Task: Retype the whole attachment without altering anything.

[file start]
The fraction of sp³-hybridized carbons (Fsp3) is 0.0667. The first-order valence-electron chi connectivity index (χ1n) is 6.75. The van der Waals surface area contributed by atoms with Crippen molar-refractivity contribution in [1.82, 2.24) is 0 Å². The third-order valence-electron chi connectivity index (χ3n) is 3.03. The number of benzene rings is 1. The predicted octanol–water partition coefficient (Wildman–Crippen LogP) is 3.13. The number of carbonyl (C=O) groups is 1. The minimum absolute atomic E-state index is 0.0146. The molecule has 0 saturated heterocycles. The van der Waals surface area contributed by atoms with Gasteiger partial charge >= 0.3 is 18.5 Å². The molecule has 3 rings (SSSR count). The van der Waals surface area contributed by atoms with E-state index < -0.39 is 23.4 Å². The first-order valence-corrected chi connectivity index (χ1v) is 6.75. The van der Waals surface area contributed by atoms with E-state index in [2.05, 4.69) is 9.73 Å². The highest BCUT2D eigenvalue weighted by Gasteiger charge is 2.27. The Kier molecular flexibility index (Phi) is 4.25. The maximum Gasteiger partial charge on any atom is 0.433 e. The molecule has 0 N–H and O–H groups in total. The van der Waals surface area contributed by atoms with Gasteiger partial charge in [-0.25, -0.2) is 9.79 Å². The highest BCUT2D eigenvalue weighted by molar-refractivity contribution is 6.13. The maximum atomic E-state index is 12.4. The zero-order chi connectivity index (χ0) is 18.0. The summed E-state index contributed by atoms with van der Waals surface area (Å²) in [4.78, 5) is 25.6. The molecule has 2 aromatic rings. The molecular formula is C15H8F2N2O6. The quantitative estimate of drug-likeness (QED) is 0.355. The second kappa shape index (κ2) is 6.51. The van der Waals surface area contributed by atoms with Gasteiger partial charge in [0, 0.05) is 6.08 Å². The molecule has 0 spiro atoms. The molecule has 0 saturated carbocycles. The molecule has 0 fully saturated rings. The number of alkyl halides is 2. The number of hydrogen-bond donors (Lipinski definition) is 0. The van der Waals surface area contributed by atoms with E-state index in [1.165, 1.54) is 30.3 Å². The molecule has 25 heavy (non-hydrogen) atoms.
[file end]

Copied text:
The fraction of sp³-hybridized carbons (Fsp3) is 0.0667. The first-order valence-electron chi connectivity index (χ1n) is 6.75. The van der Waals surface area contributed by atoms with Crippen molar-refractivity contribution in [1.82, 2.24) is 0 Å². The third-order valence-electron chi connectivity index (χ3n) is 3.03. The number of benzene rings is 1. The predicted octanol–water partition coefficient (Wildman–Crippen LogP) is 3.13. The number of carbonyl (C=O) groups is 1. The minimum absolute atomic E-state index is 0.0146. The molecule has 0 saturated heterocycles. The van der Waals surface area contributed by atoms with Gasteiger partial charge >= 0.3 is 18.5 Å². The molecule has 3 rings (SSSR count). The van der Waals surface area contributed by atoms with E-state index < -0.39 is 23.4 Å². The first-order valence-corrected chi connectivity index (χ1v) is 6.75. The van der Waals surface area contributed by atoms with E-state index in [2.05, 4.69) is 9.73 Å². The highest BCUT2D eigenvalue weighted by Gasteiger charge is 2.27. The Kier molecular flexibility index (Phi) is 4.25. The maximum Gasteiger partial charge on any atom is 0.433 e. The molecule has 0 N–H and O–H groups in total. The van der Waals surface area contributed by atoms with Gasteiger partial charge in [-0.25, -0.2) is 9.79 Å². The highest BCUT2D eigenvalue weighted by molar-refractivity contribution is 6.13. The maximum atomic E-state index is 12.4. The zero-order chi connectivity index (χ0) is 18.0. The summed E-state index contributed by atoms with van der Waals surface area (Å²) in [4.78, 5) is 25.6. The molecule has 2 aromatic rings. The molecular formula is C15H8F2N2O6. The quantitative estimate of drug-likeness (QED) is 0.355. The second kappa shape index (κ2) is 6.51. The van der Waals surface area contributed by atoms with Gasteiger partial charge in [0, 0.05) is 6.08 Å². The molecule has 0 spiro atoms. The molecule has 0 saturated carbocycles. The molecule has 0 fully saturated rings. The number of alkyl halides is 2. The number of hydrogen-bond donors (Lipinski definition) is 0. The van der Waals surface area contributed by atoms with E-state index in [1.165, 1.54) is 30.3 Å². The molecule has 25 heavy (non-hydrogen) atoms.